A large number of tourists, who come to Hemis National Park for trekking, love to spot snow leopards and other endangered animals. One can spend a satisfying holiday vacation by going to Rumbak valley in the national park, which offers a fantastic bird-watching opportunity. While on the trek, tourists can expect to see a wide range of different species, many of which can only be seen in the Hemis High Altitude National park.
How do you get to Hemis National Park?
The easiest way to reach Hemis National Park is to reach Leh by Air and then hire a cab to the Chilling entry point of Hemis National Park. Other than the Chilling entry point, there are three more entry points to Hemis National Park: Stok, Zingchen, and Martselang entry points.
You can reach Leh by road or by air. Read this post to know the easiest way to reach Leh. After arriving at Leh, you must rest for two days to acclimatize at this height before going to the higher altitude.
There are four entry points for the Hemis National Park. You can hire a taxi to reach any of these four points. The entry points for the national park are given below:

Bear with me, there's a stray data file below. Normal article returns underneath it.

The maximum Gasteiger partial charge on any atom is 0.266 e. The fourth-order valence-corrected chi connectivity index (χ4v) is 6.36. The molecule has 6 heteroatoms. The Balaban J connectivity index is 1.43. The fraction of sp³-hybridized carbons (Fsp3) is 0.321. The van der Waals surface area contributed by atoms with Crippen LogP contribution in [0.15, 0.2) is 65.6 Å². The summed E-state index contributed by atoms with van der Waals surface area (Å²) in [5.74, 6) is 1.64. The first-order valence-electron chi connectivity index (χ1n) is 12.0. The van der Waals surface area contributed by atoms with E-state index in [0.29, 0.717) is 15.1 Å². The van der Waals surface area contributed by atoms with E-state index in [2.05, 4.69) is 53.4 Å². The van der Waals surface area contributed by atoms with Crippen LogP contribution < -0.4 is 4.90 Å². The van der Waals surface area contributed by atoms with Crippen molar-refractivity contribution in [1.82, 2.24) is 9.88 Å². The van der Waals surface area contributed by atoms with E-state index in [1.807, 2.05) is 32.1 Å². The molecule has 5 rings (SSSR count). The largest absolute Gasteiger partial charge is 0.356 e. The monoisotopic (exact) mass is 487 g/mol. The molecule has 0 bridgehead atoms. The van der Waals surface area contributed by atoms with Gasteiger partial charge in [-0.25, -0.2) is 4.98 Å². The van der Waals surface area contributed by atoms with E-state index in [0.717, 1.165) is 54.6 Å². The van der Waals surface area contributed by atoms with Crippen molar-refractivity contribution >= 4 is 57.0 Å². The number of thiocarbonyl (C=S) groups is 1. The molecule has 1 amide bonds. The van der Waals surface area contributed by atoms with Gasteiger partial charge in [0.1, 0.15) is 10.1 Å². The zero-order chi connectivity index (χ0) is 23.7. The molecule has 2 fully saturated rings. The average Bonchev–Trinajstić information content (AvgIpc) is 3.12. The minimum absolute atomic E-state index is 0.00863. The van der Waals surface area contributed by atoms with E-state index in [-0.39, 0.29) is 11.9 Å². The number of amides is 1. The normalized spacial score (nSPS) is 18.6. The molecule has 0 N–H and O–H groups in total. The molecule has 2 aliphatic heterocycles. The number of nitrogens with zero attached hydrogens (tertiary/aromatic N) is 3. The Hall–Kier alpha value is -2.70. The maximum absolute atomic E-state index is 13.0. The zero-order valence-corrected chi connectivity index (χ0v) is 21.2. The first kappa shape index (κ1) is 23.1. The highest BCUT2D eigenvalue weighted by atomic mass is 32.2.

|Entry point||Distance from Leh||Direction|
- The Stok entry point (to the north/ 13 km from Leh)
The Stok Gate is closest to Leh town. You can hire a taxi from Leh to the Stok Gate, which costs around 800 rupees. From this point, one can access Rumbak and also trek to Stok Kangri peak.
2. The Zingchen entry point (to the north/ 25 km from Leh)
The Zingchen Gate is located a little ahead of Phey Gompa on the Srinagar-Leh highway. As you reach Phey, you have to walk to the Zingchen Gate. From this point, one can access Yurutse, Rumbak, and also trek across the Markha Valley. Visitors usually enter from this point to spot Snow leopards.
3. The Martselang entry point (to the south-east of the park/ 41 km from Leh)
The Martselang Gate is situated near the Hemis Gompa. You can follow the Leh-Manali highway past Choglamsar, Shey, Thiksey, and Karu. About 1 km ahead of Karu, you can take the slip road on the right of Hemis Gompa. About 2 km ahead is a left turn to Martselang Gate. As you enter the Martselang Gate, the road continues another 5 km till Shang Sumdo, the end of the Markha Valley trek inside the park. A taxi from Leh to Martselang Gate costs around 1600 rupees for a drop.